LONDON • Lawyers for Fifa presidential candidate Prince Ali Al Hussein have urged the Court of Arbitration for Sport (CAS) to suspend Friday's vote for a new head to lead the world football body out of its worst corruption crisis.
Prince Ali, whose request for transparent voting booths was rejected last week by Fifa, is unhappy with the arrangements for a vote expected to set a new tone of transparency for an organisation mired in the past in secret dealings.
Having rejected the Jordanian prince's offer to make transparent booths available to the congress, Fifa instead will ask voters to leave their mobile phones outside while choosing between five candidates.
"This request is not sufficient," said a statement issued by Ali's legal team. "Fifa remains silent upon the measures to enforce it and sanctions associated with it."
Prince Ali was not immediately available for comment on the issue.
He had wanted transparent booths to ensure delegates do not photograph their ballot papers when they choose the Fifa head. This would prevent delegates coming under pressure to produce evidence of their vote to interested parties.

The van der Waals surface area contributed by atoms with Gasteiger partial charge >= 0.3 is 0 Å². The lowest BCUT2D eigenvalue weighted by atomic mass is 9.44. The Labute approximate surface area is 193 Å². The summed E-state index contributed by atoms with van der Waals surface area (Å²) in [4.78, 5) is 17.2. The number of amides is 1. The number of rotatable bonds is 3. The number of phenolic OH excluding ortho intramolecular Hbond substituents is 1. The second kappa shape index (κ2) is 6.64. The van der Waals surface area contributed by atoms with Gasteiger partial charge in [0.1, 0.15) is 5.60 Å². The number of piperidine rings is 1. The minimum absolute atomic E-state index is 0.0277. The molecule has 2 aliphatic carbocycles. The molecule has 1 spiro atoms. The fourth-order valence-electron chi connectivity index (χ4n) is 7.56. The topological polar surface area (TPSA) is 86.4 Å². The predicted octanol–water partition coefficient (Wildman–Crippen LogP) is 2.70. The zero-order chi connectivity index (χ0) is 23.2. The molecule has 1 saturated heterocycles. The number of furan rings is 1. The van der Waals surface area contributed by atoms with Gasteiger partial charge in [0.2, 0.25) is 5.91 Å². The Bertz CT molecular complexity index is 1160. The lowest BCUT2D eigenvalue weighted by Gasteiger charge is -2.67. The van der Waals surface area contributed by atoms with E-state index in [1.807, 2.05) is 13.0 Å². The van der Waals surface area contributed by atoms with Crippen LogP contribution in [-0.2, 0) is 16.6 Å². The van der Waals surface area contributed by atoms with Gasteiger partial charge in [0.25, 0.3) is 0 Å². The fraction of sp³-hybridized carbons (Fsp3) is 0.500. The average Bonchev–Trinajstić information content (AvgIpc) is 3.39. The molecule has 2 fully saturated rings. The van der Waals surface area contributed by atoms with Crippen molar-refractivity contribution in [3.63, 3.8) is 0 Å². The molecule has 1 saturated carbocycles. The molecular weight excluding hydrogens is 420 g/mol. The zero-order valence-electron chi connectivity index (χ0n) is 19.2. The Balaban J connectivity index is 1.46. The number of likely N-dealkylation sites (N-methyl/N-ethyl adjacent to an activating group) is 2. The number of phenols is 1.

Fifa's 209 national football associations (FA) each hold one vote at the election in which he is among five candidates standing to replace Sepp Blatter, who is banned for eight years amid a graft scandal.
Under Fifa statutes, voting is secret. the prince's lawyers said Fifa had objected to their demand for an expedited appeal hearing to deliver a verdict before Friday's vote, prompting them to ask the CAS to suspend the election.
The CAS said in a statement yesterday that it would decide on the matter no later than tomorrow morning.
Meanwhile, another Fifa presidential candidate, Jerome Champagne, has protested to Fifa about the number of observers allowed into the hall for the election, saying he believed they were working for his rivals.
Champagne said 20 observers' credentials had been given to European ruling body Uefa, whose general secretary Gianni Infantino is running for the Fifa job, and seven to the Asian Football Confederation (AFC), whose chief, Sheikh Salman Ibrahim Al Khalifa, is also a presidential candidate.
In a letter to Fifa's electoral commission, Champagne said the presence of observers from the confederations could unfairly influence the poll because they would have access to the voting delegates.
He said that the accreditations he was complaining about were in addition to the eight granted to each candidate and their teams. A spokesman for the electoral committee said accreditation was in the hands of Fifa, which could not immediately be reached for comment.
The other candidate for the Fifa post is South African politician Tokyo Sexwale.